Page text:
Importing US Census and ESRI data into Grashopper using Heron


Heron Screenshot.PNG

This tutorial uses the Heron plugin in order to bring in US Census data and ESRI Demographics into Grasshopper from the web for mapping purposes.
Uses Tool(s) Grasshopper

Step 1 - Download and Grasshopper Setup

Heron Download and Installation

  • The Heron plugin for Grasshopper can be found at the food for rhino website , or may be downloaded directly from Studiomaven . We recommend you do the latter, as it will ensure that you are working from a version discussed in this tutorial.
  • Once the .zip is downloaded, right click on the file and go to the Properties\General tab. At the bottom there should be a notice under Security that states that the file might be blocked. Un-check this tab before extracting, or you'll have to go through and repeat this process for each file in the .zip.
    Unblock the entire ZIP file!
  • Copy/extract all the files from the .zip to your Grasshopper components folder. This can be found in the File\Special Folders\Components Folder in Grasshopper.

Human Download

While not Essential to the functionality of Heron, the Grasshopper Human/Treefrog plugin provides a few tools that make its usage much more practical, as well as some that are just nice to have around.

  • The download location for HumanTreefrog can be located here .
  • To install, just copy the .gha to the same components folder as above, and remember to make sure that the file is not blocked.

At This Point, on loading up Grasshopper, you should see both a "Heron" tab and a "Human" tab at the top of your panel.

Step 2 - Setting your Earth Anchor Point

Getting the Address Coordinates

In order for heron to know how to map the data it finds online to your grasshopper file, it needs to set the Grasshopper environment origin to represent a latitude and longitude in real geographic space. In order to do this, it sets an "anchor point" based on a given address This can be quite specific, since the more common the address name the more possible results might need to be filtered.

  • Create a panel in Grasshopper, into which you will type the location of the anchor point center of your map. Link it to to the address input of the ESRI REST Service Geocode component located in the "GIS REST" sub-tab of the "Heron" Grasshopper menu (Heron\GIS REST\).
    The ESRI REST Service Geocode component
  • We will be creating an earth anchor point around the Embarcadero area in San Francisco. If we were to simply try to locate "Embarcadero" (by typing it into the panel), the first option that is output from "Candidates" will be somewhere else in California that is nowhere near the location that we want. However, we can get the anchor point that we are looking for by searching for "Ferry Building San Francisco", or "1 Market Street San Francisco".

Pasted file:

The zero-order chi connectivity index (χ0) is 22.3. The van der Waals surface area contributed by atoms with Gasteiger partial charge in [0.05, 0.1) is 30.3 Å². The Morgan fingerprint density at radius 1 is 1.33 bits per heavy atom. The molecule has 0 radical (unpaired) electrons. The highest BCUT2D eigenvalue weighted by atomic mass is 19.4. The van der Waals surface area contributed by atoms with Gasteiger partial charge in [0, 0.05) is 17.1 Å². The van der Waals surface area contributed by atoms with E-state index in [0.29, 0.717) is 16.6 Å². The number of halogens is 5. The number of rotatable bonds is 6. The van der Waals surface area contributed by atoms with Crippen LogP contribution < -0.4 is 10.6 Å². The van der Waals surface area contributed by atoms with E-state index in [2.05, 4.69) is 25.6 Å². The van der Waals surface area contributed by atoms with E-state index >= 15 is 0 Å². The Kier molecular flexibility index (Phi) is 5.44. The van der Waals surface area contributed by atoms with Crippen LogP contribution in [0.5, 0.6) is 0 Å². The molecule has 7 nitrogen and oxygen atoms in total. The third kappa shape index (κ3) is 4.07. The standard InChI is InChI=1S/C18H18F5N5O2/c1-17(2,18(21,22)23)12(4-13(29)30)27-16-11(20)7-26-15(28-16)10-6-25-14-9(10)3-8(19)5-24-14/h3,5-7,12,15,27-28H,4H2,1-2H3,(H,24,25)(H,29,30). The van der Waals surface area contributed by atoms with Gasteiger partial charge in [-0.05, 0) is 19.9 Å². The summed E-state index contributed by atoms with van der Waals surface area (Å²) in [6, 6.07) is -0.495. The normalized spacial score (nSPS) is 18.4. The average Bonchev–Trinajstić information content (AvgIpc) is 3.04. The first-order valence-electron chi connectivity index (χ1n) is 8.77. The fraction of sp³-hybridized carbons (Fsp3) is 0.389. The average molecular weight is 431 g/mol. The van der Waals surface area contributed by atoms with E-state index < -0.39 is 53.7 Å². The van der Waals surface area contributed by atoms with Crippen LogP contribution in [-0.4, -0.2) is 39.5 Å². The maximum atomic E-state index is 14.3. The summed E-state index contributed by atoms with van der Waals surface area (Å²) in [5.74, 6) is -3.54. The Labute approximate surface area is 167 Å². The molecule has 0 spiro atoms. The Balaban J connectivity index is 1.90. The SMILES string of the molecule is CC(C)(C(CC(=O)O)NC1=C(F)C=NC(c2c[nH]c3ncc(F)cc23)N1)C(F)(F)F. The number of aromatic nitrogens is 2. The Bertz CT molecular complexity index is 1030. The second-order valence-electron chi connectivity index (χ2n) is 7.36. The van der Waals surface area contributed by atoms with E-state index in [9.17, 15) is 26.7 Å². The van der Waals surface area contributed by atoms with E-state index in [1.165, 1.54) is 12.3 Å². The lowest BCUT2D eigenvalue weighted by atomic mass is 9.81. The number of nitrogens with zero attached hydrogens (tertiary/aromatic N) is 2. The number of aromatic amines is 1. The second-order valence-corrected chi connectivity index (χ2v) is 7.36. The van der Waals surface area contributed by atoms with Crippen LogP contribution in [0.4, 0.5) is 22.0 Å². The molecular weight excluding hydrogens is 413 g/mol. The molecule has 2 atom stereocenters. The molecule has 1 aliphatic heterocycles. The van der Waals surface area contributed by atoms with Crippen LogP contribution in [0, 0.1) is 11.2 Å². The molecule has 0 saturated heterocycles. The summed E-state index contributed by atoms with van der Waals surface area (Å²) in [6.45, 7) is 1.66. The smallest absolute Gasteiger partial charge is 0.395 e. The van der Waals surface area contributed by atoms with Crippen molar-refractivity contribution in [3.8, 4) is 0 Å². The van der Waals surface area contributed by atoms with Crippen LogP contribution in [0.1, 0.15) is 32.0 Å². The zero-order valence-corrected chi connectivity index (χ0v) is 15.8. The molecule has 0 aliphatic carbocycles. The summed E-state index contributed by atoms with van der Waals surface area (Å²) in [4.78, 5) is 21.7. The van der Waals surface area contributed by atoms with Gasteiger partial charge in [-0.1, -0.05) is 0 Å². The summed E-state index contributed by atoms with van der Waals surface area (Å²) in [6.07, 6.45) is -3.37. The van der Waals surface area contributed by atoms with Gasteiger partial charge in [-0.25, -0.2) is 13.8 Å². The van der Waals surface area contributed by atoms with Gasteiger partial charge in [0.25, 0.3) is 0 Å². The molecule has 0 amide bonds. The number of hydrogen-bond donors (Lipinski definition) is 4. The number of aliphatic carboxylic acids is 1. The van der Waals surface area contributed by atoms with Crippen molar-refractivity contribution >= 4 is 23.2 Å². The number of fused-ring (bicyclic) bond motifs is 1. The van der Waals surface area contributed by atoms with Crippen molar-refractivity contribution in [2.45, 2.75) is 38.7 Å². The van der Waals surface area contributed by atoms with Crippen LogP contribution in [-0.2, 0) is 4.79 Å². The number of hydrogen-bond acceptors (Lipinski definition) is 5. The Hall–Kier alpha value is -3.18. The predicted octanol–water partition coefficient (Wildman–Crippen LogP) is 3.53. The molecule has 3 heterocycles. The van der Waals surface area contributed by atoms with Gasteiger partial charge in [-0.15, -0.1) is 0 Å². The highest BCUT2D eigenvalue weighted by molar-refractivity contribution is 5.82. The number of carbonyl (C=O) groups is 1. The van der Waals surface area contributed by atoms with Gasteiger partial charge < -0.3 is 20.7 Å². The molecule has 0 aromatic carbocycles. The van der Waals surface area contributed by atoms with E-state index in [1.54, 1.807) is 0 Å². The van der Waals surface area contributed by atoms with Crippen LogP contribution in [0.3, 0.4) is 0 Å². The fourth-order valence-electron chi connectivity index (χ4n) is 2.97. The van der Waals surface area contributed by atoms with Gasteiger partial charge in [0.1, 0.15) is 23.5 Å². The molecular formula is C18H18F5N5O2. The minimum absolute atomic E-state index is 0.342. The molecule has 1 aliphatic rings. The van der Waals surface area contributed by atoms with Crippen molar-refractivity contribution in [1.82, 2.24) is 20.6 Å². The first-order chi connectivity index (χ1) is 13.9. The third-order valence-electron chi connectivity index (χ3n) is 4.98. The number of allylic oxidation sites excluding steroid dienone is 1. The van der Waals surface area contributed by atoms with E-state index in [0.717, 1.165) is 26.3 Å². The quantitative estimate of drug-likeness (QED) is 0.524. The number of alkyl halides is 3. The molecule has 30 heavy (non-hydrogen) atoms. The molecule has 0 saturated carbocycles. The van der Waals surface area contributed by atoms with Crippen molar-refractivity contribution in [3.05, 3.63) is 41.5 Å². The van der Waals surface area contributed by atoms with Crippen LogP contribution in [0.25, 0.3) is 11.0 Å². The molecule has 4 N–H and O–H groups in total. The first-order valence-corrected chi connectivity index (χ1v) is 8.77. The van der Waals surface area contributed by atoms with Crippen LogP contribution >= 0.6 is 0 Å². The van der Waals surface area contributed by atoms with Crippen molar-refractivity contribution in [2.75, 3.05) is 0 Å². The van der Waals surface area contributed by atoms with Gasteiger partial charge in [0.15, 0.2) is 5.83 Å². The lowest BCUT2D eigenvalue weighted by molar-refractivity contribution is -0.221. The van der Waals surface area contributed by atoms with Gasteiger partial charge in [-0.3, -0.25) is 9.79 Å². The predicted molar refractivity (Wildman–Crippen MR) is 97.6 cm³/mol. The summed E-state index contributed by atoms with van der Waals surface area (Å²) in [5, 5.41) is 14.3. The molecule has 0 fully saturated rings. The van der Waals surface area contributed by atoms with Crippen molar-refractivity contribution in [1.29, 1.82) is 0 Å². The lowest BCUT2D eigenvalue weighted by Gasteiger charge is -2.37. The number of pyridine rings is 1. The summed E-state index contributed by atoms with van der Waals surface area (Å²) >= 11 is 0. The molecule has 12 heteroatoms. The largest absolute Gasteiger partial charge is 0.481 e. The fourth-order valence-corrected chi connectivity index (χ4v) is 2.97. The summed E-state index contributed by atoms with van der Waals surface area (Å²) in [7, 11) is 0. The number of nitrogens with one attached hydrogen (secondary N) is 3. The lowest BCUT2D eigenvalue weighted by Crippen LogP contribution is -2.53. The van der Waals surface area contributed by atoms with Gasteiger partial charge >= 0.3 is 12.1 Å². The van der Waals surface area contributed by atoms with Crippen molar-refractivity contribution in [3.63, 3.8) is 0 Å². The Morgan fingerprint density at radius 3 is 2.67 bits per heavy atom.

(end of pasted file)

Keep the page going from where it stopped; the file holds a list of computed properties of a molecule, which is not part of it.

• Once we have found the Candidate that we want (it could be two or three down in the list), we need to extract it's Latitude and Longitude from the data tree. In order to do this, we need to use a couple "Tree Branch" components, located in the "Tree" sub-tab of the "Sets" Tab of the Grasshopper menu (Sets\Tree\). Use another panel with the desired tree path, to get to the desired values. Alternatively, you may simply transcribe the exact Lat / Long coordinates into two panels, and proceed without messing with any of this tree stuff.
  • In order to set the anchor point and center our imported data around it in Grasshopper, we will need two components from the "GIS Tools" sub-tab of the "Heron" Grasshopper tab. Create a "Set Earth Anchor Point" and a Decimal Degrees to XY , and plug the latitude and longitude values to their respective inputs on both components. The SetEAP component will not run unless told to, so create a "Boolean Toggle"(Params\Input\) and connect it to the "set" parameter of the "SetEAP" component and switch it to "True".
    The Decimal Degrees to XY component
    The SetEAP component

Step 3 - Accessing Census and ESRI(ArcGIS) Data

Now that the Earth Anchor Point has been set, we can start to bring in data from the web. We could create our own panel or value list that contains the URLs we need to link to , but the example file provided for Heron has a nice little drop down menu that does that for us.

  • Copy both value lists into grasshopper ,and create a "Data" container to plug one of them into. later down the line, we will need to come back and grab the URL a second time, and filtering through a data component allows us to switch off between the two data sets without having to re-wire our whole file.
  • Next, create a "Get REST Service Layers" component (Heron\GIS REST\). This component will be gathering data from the given site and parsing it out for us to use. Connect the "Data" component that we just made to the "serviceURL" input of the "RESTLayer" component.
    RESTLayer component
  • Now, it might be worth examining the outputs from the "RESTLayer" component:
    • The first, called "mapDescription", does exactly that. Its output is a summary of the data resulting from the other two outputs.
    • The second, called "mapLayers", is telling us what each layer of the map represents
    • The third, which is what we will be using to filter our data, is the index of each of the maps stated above. NOTE that the index of the map does not necessarily align with its list index.

Step 4 - Working with Heron

Importing SHP Files

ImportSHP component

Importing Topography

ImportTopo component

Downloading Raster Imagery

RESTRaster component

Downloading Vector Data

RESTLayer component